Back to Issue Twenty-Three.

El Coyote and the Furies on the Day of the Dead



“where the Third World grates against the first and bleeds”
—Gloria Anzaldúa

The car overheats as you drive
through the Arizona desert at night.
You don’t panic. You coast to the side
of the road. Above you, starlight
and not much else. The moon hides
behind the mountain, gets sliced
open when it tries to climb
over the crest. The spill is bright
and reaches the trees nearby.
Their shadows stretch like
the arms of those who died
of thirst here. You can’t belie
this truth: you help them die—
the promises you make are lies,
coyote. They wait, you don’t arrive.
The crooked lawyer paid your fine,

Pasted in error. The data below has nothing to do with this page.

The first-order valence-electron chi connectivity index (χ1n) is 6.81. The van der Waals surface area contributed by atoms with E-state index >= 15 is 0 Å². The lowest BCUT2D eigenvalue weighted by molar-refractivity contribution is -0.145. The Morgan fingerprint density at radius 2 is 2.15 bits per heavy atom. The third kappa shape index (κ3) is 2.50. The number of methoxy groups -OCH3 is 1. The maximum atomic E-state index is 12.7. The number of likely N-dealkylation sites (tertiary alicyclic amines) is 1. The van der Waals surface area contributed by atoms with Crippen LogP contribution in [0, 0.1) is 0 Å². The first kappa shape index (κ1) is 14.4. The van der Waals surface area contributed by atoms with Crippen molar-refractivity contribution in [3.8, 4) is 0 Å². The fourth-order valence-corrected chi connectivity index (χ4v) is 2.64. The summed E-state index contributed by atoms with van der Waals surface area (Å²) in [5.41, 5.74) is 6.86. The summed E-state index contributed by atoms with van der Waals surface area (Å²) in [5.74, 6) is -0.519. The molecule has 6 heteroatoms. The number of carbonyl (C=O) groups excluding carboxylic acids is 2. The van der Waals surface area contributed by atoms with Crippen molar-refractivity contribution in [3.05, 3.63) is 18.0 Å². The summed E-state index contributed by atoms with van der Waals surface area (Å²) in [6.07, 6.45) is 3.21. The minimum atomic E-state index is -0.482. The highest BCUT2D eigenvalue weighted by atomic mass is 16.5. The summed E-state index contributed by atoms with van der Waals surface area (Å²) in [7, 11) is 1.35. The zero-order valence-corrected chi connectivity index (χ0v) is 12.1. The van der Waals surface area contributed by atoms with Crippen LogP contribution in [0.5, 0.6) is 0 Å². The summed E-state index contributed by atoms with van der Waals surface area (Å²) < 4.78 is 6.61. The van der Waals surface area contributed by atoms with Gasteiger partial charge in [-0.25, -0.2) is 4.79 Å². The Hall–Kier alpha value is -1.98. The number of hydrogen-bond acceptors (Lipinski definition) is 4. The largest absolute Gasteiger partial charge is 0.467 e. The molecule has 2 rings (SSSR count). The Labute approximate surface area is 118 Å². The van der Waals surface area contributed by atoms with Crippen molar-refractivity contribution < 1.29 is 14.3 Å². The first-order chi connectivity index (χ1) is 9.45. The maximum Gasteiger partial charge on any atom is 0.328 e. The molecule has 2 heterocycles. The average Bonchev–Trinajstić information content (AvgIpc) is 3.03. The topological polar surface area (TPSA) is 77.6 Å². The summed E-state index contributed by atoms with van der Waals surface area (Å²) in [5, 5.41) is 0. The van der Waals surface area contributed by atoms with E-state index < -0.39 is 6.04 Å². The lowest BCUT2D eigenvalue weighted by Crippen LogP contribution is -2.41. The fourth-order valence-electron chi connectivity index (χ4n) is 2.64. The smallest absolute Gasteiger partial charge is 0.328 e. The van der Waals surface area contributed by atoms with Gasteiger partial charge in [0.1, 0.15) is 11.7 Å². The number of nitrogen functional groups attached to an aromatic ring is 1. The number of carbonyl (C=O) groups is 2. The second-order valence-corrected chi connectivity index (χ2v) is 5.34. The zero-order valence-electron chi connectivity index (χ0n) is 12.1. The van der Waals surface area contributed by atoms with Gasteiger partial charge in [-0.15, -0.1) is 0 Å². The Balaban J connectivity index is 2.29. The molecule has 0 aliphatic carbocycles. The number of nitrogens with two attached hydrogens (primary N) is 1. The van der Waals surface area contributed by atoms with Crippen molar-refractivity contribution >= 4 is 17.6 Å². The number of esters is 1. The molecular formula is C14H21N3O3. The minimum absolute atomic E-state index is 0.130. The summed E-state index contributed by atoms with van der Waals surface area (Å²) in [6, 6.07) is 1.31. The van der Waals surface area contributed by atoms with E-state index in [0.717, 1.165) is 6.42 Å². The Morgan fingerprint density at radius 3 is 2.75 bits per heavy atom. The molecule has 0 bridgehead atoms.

the sheriff shrugged. Justice denied
the dead who gather here tonight
to hound you, a curse goodbye
before they sink back into the dry
surface of the sand. You remain inside
the car but still hear the winds chime
out your crimes, coyote. The cries
of the wronged shatter glass, pry
you from your den. Your hackles rise
in distress as you realize
you grew paws, a tail. Your eyes
yellow and balloon with fright.
You’re fucked. Your hasty flight
leaves a trail of warm scat behind.
A ghostly steam fades into sky.


Rigoberto González is the author of four previous books of poetry and a number of books of prose including, most recently, Pivotal Voices, Era of Transition: Toward a 21st Century Poetics, from the University of Michigan Press Poets on Poetry series. He is Professor of English and Creative Writing at Rutgers–Newark, the State University of New Jersey.

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